Notes to Pilgrims #5
While most religions emphasize the primacy of a person’s walk or conduct, the Bible affirms the emptiness of an external morality void of true heart belief. Over and over in both the Old and New Testaments this same basic principle is repeatedly illustrated—God does not see as man sees, for man looks on the outward appearance, but God looks at the heart. (cf. 1 Samuel 16:7) More than mere external compliance with commandments, heart compliance is what matters to God. Our heart motives are just as—if not more—important relative to the words and actions that arise from them.
And here lies our dilemma as sinners. You see heart compliance is not simply a matter of adhering to a code of conduct, a set of dos and don’ts (e.g. Thou Shalt Not Commit Adultery –The Seventh Commandment), instead it pushes us to deeper introspection to ascertain the purity of our intentions and the inner thoughts of our hearts (e.g. everyone who looks at a woman with lustful intent has already committed adultery with her in his heart. –Jesus in His Sermon on the Mount). Now if we are honest, we must recognize that this standard actually reduces even the most conscientious and prudent among us to a notorious lawbreaker before God. This is problematic because as the proverb says, “Every way of a man is right in his own eyes, but the LORD weighs the heart.” (Proverbs 21:2) but “The heart is deceitful above all things, and desperately sick; who can understand it?” (Jeremiah 17:9). Our hearts condemn us and there is nothing in us that commends us to God.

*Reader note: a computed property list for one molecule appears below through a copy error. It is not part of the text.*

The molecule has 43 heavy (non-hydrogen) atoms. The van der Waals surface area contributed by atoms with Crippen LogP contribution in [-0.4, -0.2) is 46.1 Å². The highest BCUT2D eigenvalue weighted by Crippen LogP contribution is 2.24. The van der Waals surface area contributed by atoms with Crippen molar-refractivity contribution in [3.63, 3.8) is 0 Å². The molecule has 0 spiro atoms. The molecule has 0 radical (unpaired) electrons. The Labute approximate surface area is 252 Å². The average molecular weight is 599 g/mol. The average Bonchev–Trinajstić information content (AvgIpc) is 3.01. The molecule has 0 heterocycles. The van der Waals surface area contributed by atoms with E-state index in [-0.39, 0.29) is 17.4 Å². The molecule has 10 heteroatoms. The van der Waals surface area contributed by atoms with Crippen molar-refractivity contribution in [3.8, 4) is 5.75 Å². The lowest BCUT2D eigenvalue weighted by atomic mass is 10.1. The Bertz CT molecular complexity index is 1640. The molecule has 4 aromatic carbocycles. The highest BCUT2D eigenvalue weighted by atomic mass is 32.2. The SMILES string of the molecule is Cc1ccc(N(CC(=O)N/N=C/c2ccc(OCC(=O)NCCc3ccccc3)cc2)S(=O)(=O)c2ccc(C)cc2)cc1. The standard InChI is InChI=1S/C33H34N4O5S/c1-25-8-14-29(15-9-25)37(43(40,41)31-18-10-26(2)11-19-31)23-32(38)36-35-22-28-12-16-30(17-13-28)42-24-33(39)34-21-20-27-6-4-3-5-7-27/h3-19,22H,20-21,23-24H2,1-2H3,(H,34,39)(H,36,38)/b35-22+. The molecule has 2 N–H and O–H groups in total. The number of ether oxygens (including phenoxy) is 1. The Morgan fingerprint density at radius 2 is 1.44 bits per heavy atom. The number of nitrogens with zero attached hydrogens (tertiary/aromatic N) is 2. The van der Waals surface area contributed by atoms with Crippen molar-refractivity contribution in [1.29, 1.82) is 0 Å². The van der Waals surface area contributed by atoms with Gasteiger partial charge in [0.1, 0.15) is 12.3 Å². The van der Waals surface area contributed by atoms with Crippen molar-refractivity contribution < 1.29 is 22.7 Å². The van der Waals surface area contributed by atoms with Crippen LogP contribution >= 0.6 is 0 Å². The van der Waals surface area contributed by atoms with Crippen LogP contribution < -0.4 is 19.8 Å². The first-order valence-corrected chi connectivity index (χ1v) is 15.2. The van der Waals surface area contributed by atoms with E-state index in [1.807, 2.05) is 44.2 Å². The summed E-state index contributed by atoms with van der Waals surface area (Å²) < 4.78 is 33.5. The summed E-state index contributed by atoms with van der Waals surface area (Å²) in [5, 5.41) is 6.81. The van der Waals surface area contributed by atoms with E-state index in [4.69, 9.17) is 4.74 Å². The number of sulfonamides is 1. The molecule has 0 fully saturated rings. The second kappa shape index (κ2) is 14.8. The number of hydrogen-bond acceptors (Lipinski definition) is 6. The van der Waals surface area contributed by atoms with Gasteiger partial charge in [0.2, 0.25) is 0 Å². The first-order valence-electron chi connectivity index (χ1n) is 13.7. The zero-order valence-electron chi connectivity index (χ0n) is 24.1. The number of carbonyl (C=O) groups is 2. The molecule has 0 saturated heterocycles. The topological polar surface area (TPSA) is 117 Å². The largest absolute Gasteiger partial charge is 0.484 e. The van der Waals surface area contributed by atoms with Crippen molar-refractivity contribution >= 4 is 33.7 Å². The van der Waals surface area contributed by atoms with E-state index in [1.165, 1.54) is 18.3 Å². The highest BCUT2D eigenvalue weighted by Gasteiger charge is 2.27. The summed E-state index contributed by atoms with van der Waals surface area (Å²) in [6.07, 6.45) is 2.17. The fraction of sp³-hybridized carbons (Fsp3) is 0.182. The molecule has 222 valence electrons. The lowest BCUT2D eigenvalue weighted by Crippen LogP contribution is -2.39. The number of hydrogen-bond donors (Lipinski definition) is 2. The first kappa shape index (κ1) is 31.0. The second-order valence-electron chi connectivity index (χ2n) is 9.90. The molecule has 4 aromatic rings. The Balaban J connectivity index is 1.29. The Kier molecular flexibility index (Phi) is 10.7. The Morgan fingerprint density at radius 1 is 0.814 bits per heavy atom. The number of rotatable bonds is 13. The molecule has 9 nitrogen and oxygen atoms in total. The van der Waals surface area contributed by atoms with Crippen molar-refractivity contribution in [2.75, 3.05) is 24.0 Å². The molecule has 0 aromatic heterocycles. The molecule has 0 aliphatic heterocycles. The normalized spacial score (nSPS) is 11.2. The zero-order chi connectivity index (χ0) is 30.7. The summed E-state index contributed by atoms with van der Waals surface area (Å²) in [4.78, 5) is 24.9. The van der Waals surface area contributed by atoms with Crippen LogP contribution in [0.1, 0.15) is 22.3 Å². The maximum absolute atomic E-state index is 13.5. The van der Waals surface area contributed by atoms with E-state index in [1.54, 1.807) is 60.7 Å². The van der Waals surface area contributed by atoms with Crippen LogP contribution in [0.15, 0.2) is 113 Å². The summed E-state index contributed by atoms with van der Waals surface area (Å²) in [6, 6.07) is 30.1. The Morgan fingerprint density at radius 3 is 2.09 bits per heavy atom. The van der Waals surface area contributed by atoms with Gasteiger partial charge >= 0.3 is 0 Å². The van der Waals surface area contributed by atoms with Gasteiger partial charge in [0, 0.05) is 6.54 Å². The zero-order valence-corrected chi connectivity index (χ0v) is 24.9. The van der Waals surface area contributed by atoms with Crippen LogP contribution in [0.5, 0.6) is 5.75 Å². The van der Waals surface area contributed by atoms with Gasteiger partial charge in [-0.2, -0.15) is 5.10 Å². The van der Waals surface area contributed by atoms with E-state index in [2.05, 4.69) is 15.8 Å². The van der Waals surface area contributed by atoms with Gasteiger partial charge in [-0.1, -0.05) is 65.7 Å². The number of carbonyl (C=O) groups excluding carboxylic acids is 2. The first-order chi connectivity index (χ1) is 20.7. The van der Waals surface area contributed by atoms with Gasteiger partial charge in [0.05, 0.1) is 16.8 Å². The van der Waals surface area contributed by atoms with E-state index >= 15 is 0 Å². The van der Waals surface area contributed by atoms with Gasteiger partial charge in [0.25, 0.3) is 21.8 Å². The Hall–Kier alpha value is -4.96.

Now since the problem is with the heart, what we need for gospel growth is nothing less than serious ‘heart work.’ The gospel—the good news of Jesus Christ—has to be worked into our hearts (by our preachers, our disciplers, our Christian brothers and sisters, but also by us!) constantly and regularly. It must be the substance of our meditations, the stuff of our conversations, and the impetus of our actions. We must daily remind ourselves of what Christ has done for us at the cross. How He so graciously has denied Himself so that we who deserve nothing but to be denied by the Father might instead enjoy His welcome. Nothing less than this would transform us. Nothing short of the glory of the Cross can motivate and inspire us to live holy lives of obedience for God’s glory. The only way that we would actually begin to ‘walk the part’ of the gospel-shaped Christian is if we first find our identity in Christ. The gospel grows us to more and more walk the part of a Christian as we remind ourselves of its goodness and beauty by faith, working the truths of our redemption into our hearts. For truly the heart of the matter—as it applies to the Christian journey—is the matter of the heart.
—Pastor James (firstname.lastname@example.org)